3. It’s interesting because my initial interpretation when I read the title of this blog was that care giving was in reference to taking care of ourselves.  Even after reading the blog and realizing the intended meaning of care giving – taking care of other(s) – I still think my initial interpretation is relevant and quite possibly the over arching theme. I believe everyone is a caregiver, if not for someone else then certainly for ourselves. Self care should be a part time job and a mandatory job in fact. Ashley’s comment speaks to this intersection. The blog discusses ways to cope with juggling the responsibilities and offers suggestions which I take as self care. If individuals take heed to this then they will be able to not only take care of others more effectively but also themselves. This blog also resonated with me on a personal note because being a caregiver in my country is an assumed role for the majority of the population. It is as inevitable as negative degree temperature in Minnesota. Individuals know that the possibility of taking care of their parents is high. This is a hallmark of the collectivistic culture which has been perceived as different from American culture. However, based on the comments made it appears as though there are many exceptions making the universality of this blog entry compelling.


  4. This is a topic I find myself thinking about often. I grew up in a large household of six children and my mother was able to leave her career and be a stay at home mom. I truly appreciated having that experience and both of my sisters have made the choice to do the same, however I find myself much more inclined to find and keep a career even if children come into the picture of my future. I worry about my child/children not getting enough of my time (I feel I tend to get very wrapped up in my work) but I also worry that giving up a career to be a caregiver full time would be something I might possibly regret. Finding balance and a career or employer with the flexibility to allow for family life and career to be able to co-exist harmoniously would be a great blessing.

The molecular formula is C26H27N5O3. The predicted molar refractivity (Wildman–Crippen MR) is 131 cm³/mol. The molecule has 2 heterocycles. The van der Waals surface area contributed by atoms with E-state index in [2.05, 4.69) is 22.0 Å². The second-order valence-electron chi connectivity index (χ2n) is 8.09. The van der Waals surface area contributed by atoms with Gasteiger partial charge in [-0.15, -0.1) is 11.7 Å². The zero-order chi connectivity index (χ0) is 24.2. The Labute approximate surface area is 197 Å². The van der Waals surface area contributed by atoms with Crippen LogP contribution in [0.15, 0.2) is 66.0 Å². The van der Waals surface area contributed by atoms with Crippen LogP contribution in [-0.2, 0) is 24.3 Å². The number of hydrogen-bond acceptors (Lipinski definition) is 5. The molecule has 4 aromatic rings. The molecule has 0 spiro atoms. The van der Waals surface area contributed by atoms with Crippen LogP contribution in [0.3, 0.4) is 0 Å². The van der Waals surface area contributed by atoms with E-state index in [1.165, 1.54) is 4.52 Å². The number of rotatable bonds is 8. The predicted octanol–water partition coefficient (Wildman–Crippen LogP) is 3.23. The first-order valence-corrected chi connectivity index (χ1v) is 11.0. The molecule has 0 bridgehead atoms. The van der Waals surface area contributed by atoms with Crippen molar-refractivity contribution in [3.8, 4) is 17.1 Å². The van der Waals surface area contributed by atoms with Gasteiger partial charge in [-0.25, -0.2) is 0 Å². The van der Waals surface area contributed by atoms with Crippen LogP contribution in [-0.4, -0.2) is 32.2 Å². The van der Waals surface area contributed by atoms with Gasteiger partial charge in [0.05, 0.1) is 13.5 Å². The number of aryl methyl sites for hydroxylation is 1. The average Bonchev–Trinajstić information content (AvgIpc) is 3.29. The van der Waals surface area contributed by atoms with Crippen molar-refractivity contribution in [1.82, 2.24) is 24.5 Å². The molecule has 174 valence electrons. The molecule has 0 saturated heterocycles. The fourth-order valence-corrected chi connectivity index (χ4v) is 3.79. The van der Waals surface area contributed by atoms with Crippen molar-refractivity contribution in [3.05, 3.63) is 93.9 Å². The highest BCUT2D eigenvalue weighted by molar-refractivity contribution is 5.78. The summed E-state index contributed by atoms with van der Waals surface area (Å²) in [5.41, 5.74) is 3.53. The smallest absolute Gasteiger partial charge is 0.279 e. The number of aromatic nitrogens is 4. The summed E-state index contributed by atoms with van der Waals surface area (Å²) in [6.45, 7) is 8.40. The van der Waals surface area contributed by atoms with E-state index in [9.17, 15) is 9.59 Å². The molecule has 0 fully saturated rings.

5. Luckily I work in a place that values family commitment and has a flexible work schedule, unfortunately…  this position isn't a part of my career path and I'll be crossing my fingers and hoping (especially in this economy) that the career I build affords me the flexibility to care for my parents as they age, should they need my assistance.  That being said… I think it would be interesting to see some numbers representing how the understanding of this need for flexibility/and it's availability is actually growing in the United States.  I also think it would be useful to know whether this flexibility is something that is found more in low, middle, or high income jobs…  or blue or white collar jobs.  I like the links to the other articles and resouces, and think the point I found in one of the links regarding companies taking the need for flexibility more seriously regarding HR policies particularly keen.  Just because there is a policy or as an employee certain rights may provide for flexibility and protect you… it doesn't mean your HR representative is going to make those things clear to you.  It is important for the employee to be aware of their own policies and rights.  These sorts of resources are necessary for employees in these situations. 
    It's a nice outline for people who predict they will or have already found themselves in the situation where they are negotiating the balance between working and caregiving.